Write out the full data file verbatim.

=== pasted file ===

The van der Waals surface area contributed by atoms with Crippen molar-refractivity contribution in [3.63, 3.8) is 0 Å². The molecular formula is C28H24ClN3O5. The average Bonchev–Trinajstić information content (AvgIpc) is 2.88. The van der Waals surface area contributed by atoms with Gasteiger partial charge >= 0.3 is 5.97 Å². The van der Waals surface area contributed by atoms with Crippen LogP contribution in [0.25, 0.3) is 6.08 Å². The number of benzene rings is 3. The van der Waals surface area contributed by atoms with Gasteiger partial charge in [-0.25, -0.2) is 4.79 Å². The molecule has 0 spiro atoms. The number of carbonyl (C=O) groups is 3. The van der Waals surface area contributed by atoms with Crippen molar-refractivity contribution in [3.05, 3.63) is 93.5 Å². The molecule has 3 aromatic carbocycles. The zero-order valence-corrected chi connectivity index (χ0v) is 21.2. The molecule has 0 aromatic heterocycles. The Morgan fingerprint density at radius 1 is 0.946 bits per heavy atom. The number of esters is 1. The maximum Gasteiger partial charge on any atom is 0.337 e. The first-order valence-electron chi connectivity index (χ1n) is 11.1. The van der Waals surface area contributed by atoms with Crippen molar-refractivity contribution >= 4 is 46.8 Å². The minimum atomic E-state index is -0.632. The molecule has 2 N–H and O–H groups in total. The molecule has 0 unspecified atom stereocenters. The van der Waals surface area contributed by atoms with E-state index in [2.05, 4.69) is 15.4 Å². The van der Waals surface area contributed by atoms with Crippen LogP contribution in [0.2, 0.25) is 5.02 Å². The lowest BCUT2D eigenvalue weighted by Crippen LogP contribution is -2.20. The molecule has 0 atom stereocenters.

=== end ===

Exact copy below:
The van der Waals surface area contributed by atoms with Crippen molar-refractivity contribution in [3.63, 3.8) is 0 Å². The molecular formula is C28H24ClN3O5. The average Bonchev–Trinajstić information content (AvgIpc) is 2.88. The van der Waals surface area contributed by atoms with Gasteiger partial charge >= 0.3 is 5.97 Å². The van der Waals surface area contributed by atoms with Crippen LogP contribution in [0.25, 0.3) is 6.08 Å². The number of benzene rings is 3. The van der Waals surface area contributed by atoms with Gasteiger partial charge in [-0.25, -0.2) is 4.79 Å². The molecule has 0 spiro atoms. The number of carbonyl (C=O) groups is 3. The van der Waals surface area contributed by atoms with Crippen molar-refractivity contribution in [3.05, 3.63) is 93.5 Å². The molecule has 3 aromatic carbocycles. The zero-order valence-corrected chi connectivity index (χ0v) is 21.2. The molecule has 0 aromatic heterocycles. The Morgan fingerprint density at radius 1 is 0.946 bits per heavy atom. The number of esters is 1. The maximum Gasteiger partial charge on any atom is 0.337 e. The first-order valence-electron chi connectivity index (χ1n) is 11.1. The van der Waals surface area contributed by atoms with Crippen molar-refractivity contribution >= 4 is 46.8 Å². The minimum atomic E-state index is -0.632. The molecule has 2 N–H and O–H groups in total. The molecule has 0 unspecified atom stereocenters. The van der Waals surface area contributed by atoms with E-state index in [2.05, 4.69) is 15.4 Å². The van der Waals surface area contributed by atoms with Crippen LogP contribution in [0.2, 0.25) is 5.02 Å². The lowest BCUT2D eigenvalue weighted by Crippen LogP contribution is -2.20. The molecule has 0 atom stereocenters.